Atifa Silk
Dec 01, 2011

Opinion: About awards, agencies and the ad business

"China and India will record the strongest ad spend growth among the BRIC countries"

Opinion: About awards, agencies and the ad business

Despite the recessional gloom that looks set to hang over marketing services into next year, many of the region’s brands and agencies have had a remarkably dynamic 2011, judging by the quality of entries at the Agency of the Year 2011 awards.

Across the board, entrants in this year’s competition proved that 2011 was a year of innovation and transformation for the industry — in digital, strategy, people and the work developed. It was a year in which many regional offices outperformed in areas of new business, effectiveness and creativity. 

Indeed, there’s no question that Asia remains one of the few places in the world where the advertising business is still showing meaningful growth. Even as some of the big financial institutions and markets in the world stumble and fall, the advertising and media industry in Asia remains comparatively bright, and insulated from the economic dramas playing out in the West.
This year, China and India are expected to record the strongest adspend growth of all the BRICS countries, with figures of 12 per cent and 13 per cent respectively. Consumer confidence and spending remains high in emerging markets.

Few industry watchers expect a replay of the events of 2008, with some even arguing that the powerhouses of mainland China and India could potentially pull the region through any downturn. 
Whether they do, remains to be seen. But with the region as a whole accounting for around 30 per cent of the spend of most major global advertisers - and between 70 to 80 per cent of their growth - marketers, for now, can sit tight.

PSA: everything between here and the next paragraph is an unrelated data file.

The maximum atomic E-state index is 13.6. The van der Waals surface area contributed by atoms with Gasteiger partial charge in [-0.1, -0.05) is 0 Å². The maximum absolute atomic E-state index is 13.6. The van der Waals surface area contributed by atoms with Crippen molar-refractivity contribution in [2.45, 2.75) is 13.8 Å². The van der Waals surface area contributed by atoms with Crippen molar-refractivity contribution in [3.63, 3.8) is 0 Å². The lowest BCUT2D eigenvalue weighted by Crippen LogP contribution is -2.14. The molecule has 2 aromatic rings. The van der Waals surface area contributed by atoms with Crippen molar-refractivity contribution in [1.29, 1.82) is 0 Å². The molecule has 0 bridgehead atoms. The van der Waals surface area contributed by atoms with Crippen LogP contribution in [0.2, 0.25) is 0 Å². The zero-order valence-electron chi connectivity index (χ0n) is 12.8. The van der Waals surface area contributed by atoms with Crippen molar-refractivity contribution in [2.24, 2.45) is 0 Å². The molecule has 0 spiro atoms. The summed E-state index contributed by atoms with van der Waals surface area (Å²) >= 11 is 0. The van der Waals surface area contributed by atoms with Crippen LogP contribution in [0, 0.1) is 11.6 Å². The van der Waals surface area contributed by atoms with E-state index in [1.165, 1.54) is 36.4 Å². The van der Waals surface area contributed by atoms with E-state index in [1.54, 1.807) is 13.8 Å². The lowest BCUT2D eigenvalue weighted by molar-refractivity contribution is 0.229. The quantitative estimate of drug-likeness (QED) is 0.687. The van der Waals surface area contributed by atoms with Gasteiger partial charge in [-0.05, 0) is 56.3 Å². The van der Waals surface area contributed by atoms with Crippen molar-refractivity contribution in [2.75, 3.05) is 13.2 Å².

There’s no question that the shift of balance is underway - underlined best by the growing number of global products beginning their lives in the East rather than the West. All of this is good news for Asian brands. A chance to realise their ambitions on the international stage.

At Campaign, we look forward to celebrating the achievements of the industry at the Agency of the Year awards on 13 December in Singapore. There will be winners and judging process to follow in Campaign India’s year-end issue.

Across the region, significant demographic shifts are occurring. Households in many local markets are shrinking, the population is ageing and consumer groups are becoming increasingly difficult to define. The brand landscape is evolving at a ferocious pace too. As smaller brands seek entry into Asia’s emerging markets, mega brands face competition from idiosyncratic rivals.

Among the sectors scrambling to make sense of all the change is the global beauty industry — a multi-billion dollar business that’s finding Asian consumers more attractive than ever. Mark Tungate’s new book Branded Beauty delves into the history and evolution of the beauty business in Asia, analysing the marketing strategies used by brands creating and selling beauty products. It examines markets such as Korea, where there’s big demand for whitening creams and a booming nip-tuck business, and reviews Hindustan Unilever’s marketing strategy for Fair & Lovely, a positioning that hasn’t changed since the brand’s launch in 1978.

While exposing some of the more undesirable notions in the beauty business, Tungate also celebrates brands such as Aesop that refuse to subscribe to the mainstream, taking a more radical approach to their marketing and advertising. His historical review of Asia’s beauty industry ultimately sets out to identify areas where Western brands are failing to make an impact, and explores the various reasons why they are being forced to pull back from the globalised idea of beauty that previously dominated their advertising campaigns.

Atifa Silk, editorial director, Campaign Asia-Pacific

Source:
Campaign India